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2

I think, you are mixing quantum electrodynamics with classical (relativistic) electrodynamics. The equation of motion you stated above is from the classical electrodynamics where particles are considered point charges. In quantum electrodynamics particles are just field excitation, so you cannot ask for their four-velocity but rather for the time evolution ...


-1

Let the probe move with v <<c, i.e. sub-relativistic thus only first-order in v effect relevant. Order of magnitude of v may be the drifting speed of conduction electrons.


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(This was intended to be a comment but ended up being too long) A related "paradox": Consider the diurnal motion of the stars as they appear to rise and set each night (the non-circumpolar stars at least) traversing circular paths on the celestial sphere. An obvious back-of-the-envelope value for their angular velocity ...


0

If you tell me that an object has velocity $\omega r$, it will have velocity $\omega r$. There's nothing stopping me from imagining a nonphysical/theoretical point moving this fast. If you tell me that a physical particle of something, or something that moves at this speed, has this velocity, I will tell you that you're wrong when $\omega>c/r$, and I'll ...


3

As Sachin says, there is no limit to acceleration. In fact you can show this by considering an observer hovering at a fixed distance from a black hole. As described in this question, the acceleration required to maintain a fixed distance from a black hole is given by: $$ a = \frac{GM}{r^2}\frac{1}{\sqrt{1-\frac{r_s}{r}}} $$ where $r_s$ is the radius of the ...


1

There's no theoretical limit to acceleration as long as you are not accelerating something to $c$. However, there'll be practical challenges as high acceleration would require high amount of energy.


1

Since relativistic momentum p = $\gamma m_0 v$, then: $\vec{F} = \frac{d\vec{p}}{dt} = \gamma m_0 \frac{d\vec{v}}{dt}$, which, when solved using vectors is equal to: $\gamma m_0 \frac{v^2}{r}$


0

Each carries a clock, which they synchronize to zero time at a moment when they are at the same position on the ring. Bob predicts that when they next meet, Alice's clock will read less than his because of the time dilation arising because she is moving relative to him. What's wrong [...] ? There are two things wrong with Bob's argument as ...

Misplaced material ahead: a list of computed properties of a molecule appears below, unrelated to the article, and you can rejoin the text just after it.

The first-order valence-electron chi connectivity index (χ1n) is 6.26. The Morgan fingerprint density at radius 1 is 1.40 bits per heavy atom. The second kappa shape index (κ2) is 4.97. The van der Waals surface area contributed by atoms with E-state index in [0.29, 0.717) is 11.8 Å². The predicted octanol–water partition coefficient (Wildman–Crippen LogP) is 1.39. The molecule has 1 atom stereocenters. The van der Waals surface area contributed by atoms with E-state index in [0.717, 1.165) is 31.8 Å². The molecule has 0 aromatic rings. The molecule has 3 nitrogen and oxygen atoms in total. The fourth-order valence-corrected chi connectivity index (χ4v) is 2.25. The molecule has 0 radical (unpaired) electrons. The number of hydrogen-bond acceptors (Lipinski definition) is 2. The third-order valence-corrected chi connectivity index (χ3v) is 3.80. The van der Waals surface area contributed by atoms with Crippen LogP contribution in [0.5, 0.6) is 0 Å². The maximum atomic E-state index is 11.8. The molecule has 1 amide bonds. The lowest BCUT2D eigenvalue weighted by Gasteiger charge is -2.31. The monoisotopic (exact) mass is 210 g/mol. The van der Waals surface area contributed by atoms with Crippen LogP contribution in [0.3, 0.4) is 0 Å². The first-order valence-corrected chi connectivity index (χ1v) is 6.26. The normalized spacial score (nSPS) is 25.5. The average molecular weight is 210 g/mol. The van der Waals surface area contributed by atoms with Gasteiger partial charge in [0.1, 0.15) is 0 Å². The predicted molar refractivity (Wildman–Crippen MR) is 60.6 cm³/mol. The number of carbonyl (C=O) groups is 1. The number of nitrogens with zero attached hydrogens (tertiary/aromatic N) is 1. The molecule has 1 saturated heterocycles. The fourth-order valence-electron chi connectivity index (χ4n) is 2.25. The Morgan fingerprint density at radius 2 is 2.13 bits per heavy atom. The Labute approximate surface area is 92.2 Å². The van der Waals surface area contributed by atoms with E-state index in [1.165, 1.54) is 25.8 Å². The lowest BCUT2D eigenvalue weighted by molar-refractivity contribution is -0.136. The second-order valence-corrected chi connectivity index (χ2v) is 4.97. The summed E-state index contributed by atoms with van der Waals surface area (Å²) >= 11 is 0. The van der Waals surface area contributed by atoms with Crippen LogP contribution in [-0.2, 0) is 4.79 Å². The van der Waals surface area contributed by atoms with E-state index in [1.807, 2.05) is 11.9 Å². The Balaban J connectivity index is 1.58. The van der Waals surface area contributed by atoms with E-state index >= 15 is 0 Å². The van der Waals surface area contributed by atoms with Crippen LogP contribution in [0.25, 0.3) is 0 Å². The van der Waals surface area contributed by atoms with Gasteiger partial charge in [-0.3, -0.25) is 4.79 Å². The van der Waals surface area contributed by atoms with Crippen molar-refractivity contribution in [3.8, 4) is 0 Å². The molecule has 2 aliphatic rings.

6

Both move with constant speed V as measured in that frame. Constant speed but not constant velocity; both Alice and Bob are accelerated, i.e., each observes the other's accelerometer to read non-zero so standard SR reasoning doesn't apply. However, their worldlines, between the initial event and the event they next meet, are congruent thus, the proper ...


4

The problem with your idea is that each time the light reflects off the mirror it transfers some of its energy to the mirror (to increase the mirror's kinetic energy) and is red shifted as a result. So the thrust would fade as the light red shifts away to nothing. For obvious reasons the light can only transfer as much energy to the mirrors (in the form of ...


0

Taken from this review of Conway and Smith's "On Quaternions and OCtonions: It follows that the quaternions of norm 1 form a group under multiplication. This group is usually called ${\rm SU}(2)$, because people think of its elements as $2 \times 2$ unitary matrices with determinant 1. However, the quaternionic viewpoint is better adapted to ...



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